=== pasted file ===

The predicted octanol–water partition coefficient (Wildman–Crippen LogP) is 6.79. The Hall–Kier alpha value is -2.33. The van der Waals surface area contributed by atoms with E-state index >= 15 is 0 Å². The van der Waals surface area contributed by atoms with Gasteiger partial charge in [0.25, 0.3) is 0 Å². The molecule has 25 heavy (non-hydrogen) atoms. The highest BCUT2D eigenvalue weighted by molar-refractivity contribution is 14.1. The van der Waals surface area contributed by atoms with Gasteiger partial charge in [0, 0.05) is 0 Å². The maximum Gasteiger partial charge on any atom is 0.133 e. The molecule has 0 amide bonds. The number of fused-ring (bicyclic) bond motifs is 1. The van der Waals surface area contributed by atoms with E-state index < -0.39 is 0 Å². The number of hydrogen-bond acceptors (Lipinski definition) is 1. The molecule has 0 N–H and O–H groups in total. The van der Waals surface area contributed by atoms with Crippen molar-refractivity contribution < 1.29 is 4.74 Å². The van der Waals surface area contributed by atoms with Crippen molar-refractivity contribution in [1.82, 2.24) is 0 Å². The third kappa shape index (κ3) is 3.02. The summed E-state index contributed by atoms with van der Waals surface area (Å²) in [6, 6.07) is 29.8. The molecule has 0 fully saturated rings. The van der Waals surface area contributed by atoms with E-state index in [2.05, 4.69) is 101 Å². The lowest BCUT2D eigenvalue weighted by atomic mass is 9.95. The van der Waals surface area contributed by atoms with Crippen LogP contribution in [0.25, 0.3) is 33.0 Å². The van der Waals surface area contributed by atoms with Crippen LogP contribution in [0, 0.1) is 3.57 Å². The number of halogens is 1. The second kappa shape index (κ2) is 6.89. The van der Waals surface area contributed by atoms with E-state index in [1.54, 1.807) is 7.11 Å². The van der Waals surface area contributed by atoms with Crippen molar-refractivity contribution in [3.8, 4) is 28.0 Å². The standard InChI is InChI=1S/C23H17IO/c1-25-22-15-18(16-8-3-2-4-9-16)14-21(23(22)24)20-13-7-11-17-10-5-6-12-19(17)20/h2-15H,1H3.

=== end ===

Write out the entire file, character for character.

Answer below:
The predicted octanol–water partition coefficient (Wildman–Crippen LogP) is 6.79. The Hall–Kier alpha value is -2.33. The van der Waals surface area contributed by atoms with E-state index >= 15 is 0 Å². The van der Waals surface area contributed by atoms with Gasteiger partial charge in [0.25, 0.3) is 0 Å². The molecule has 25 heavy (non-hydrogen) atoms. The highest BCUT2D eigenvalue weighted by molar-refractivity contribution is 14.1. The van der Waals surface area contributed by atoms with Gasteiger partial charge in [0, 0.05) is 0 Å². The maximum Gasteiger partial charge on any atom is 0.133 e. The molecule has 0 amide bonds. The number of fused-ring (bicyclic) bond motifs is 1. The van der Waals surface area contributed by atoms with E-state index < -0.39 is 0 Å². The number of hydrogen-bond acceptors (Lipinski definition) is 1. The molecule has 0 N–H and O–H groups in total. The van der Waals surface area contributed by atoms with Crippen molar-refractivity contribution < 1.29 is 4.74 Å². The van der Waals surface area contributed by atoms with Crippen molar-refractivity contribution in [1.82, 2.24) is 0 Å². The third kappa shape index (κ3) is 3.02. The summed E-state index contributed by atoms with van der Waals surface area (Å²) in [6, 6.07) is 29.8. The molecule has 0 fully saturated rings. The van der Waals surface area contributed by atoms with E-state index in [2.05, 4.69) is 101 Å². The lowest BCUT2D eigenvalue weighted by atomic mass is 9.95. The van der Waals surface area contributed by atoms with Crippen LogP contribution in [0.25, 0.3) is 33.0 Å². The van der Waals surface area contributed by atoms with Crippen LogP contribution in [0, 0.1) is 3.57 Å². The number of halogens is 1. The second kappa shape index (κ2) is 6.89. The van der Waals surface area contributed by atoms with E-state index in [1.54, 1.807) is 7.11 Å². The van der Waals surface area contributed by atoms with Crippen molar-refractivity contribution in [3.8, 4) is 28.0 Å². The standard InChI is InChI=1S/C23H17IO/c1-25-22-15-18(16-8-3-2-4-9-16)14-21(23(22)24)20-13-7-11-17-10-5-6-12-19(17)20/h2-15H,1H3.